1. Join the fragrance community

online_iconsmallestOnline Resources: The online fragrance community began years ago on forums and then expanded to blogs and Facebook groups. You can visit several options to find a place where you feel comfortable. Good places to start include Basenotes, Fragrantica, MakeupAlley, Now Smell This, Bois de Jasmin, Cafleurebon, Perfume Posse, Colognoisseur, The Non-Blonde, EauMG, Chemist in the Bottle, PerfumeShrine, Undina’s Looking Glass, and many other blogs that you will find linked from those starting points. Fragrance aficionados are eager to share their love of scent with others and are generous with knowledge and samples. You will likely make some lifelong friendships that extend beyond the world of fragrance. Forums, Facebook groups, and blogs have developed their own communities, with some overlap in membership and content.

Offline Resources: Fragrance fans can meet in person at a number of events each year, including Sniffapalooza’s Spring Fling and Fall Ball, special events scheduled at boutiques (such as “meet the perfumer” events), and meet-ups coordinated by informal local groups of fragrance lovers on both coasts. You can hear of these in-person events through the online community. If you become interested in learning more about perfumery itself, you might check this post about perfumery schools and classes to find some introductory classes offered by indie perfumers or by organizations such as the Institute for Art and Olfaction (IAO).

2. Sample, Sample, Sample!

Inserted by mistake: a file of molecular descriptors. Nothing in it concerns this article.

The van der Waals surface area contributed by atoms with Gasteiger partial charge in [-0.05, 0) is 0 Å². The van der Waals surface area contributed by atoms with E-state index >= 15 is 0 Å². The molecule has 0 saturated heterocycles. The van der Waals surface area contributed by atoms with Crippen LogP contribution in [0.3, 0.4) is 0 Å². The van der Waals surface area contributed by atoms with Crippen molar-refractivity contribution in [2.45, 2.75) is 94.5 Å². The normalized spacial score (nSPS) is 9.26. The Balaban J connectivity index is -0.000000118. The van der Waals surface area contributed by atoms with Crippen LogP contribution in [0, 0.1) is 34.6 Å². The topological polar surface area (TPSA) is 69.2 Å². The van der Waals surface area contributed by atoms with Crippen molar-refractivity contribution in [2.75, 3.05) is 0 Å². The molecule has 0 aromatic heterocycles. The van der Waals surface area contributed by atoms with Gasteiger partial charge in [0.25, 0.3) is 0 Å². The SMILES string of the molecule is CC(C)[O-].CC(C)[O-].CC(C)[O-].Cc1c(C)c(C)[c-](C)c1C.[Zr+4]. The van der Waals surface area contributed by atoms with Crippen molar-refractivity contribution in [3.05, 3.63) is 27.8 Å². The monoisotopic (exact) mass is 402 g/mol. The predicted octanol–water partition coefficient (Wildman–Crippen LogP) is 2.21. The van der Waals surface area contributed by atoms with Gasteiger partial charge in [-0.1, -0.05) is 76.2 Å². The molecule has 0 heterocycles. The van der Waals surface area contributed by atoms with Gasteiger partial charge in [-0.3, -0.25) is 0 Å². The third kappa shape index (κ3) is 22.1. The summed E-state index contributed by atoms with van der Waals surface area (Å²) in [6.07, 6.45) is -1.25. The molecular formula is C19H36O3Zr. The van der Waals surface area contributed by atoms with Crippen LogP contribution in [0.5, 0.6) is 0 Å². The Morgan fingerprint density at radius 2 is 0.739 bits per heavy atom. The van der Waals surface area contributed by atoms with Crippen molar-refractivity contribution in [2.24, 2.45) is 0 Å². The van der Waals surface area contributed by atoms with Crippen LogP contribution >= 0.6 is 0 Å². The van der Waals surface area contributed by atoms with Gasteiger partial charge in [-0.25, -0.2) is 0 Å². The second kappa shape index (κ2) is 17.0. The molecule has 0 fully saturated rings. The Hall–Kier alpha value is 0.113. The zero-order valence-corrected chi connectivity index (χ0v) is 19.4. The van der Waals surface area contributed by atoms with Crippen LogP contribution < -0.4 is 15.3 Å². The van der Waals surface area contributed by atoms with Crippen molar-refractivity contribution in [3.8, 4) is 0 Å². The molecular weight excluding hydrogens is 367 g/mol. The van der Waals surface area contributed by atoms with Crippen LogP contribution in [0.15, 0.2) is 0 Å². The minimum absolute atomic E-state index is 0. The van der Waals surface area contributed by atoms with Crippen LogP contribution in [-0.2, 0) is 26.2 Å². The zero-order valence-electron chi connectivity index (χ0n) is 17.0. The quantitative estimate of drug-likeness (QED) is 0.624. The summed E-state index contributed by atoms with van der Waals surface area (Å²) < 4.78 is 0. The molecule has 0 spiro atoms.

samplestrans_ed3smEven though you will be tempted to buy unsniffed after reading an intriguing review, you’ll save money in the long run if you stick to a “sample first” policy. When you sample, use a large enough dose to simulate spraying from the bottle, and wait long enough to judge the drydown to be sure you won’t tire of the scent after the topnotes are gone. Give your nose some breaks, and don’t try to sample too many scents at once. You can buy samples from places like Surrender To Chance, Luckyscent, Twisted Lily, Indigo Perfumery, Indie Scents, Olfactif, and the brands’ own websites. You can also sample in person if you happen to live near a boutique like Scent Bar (Los Angeles), Tiger Lily (San Francisco), or Twisted Lily (Brooklyn). As you acquire samples, you can swap the ones you do not want to keep with other fragrance lovers who have things for swap that you want to try. You can even buy decants (small amounts of perfume decanted from a full bottle) when you want more than a sample but not a full size.

3. Discover your preferences, but keep an open mind and revisit


Try different types of scents; you may think that you only like certain types, such as fresh scents or light woodsy amber scents, but you may be surprised to find that you also enjoy other types once you try them. Realize that your tastes may change over time, and revisit samples as you learn. You may want to try some all-natural scents too; they usually stay closer to the skin and have shorter lasting power, but you won’t know whether you connect with them until you sample.

 You can read more about fragrance categories here on Now Smell This and here on the Art et Parfum site.

4. Learn the notes

AIcollage_strokedAs your interest deepens, learn to identify notes such as jasmine, rose, violet, orange blossom, iris, ylang, cedar, sandalwood, labdanum, aldehydes, fruits, spices, musk, leather, amber, and greens. Some notes will be familiar to you from foods and plants, while some notes will be new. Keep track of notes that you like or dislike, but realize that your preferences may be qualified by other factors and may change with time; for example, you may like jasmine as long as it is not too indolic, or you may like fresh smells as long as they are not ozonic.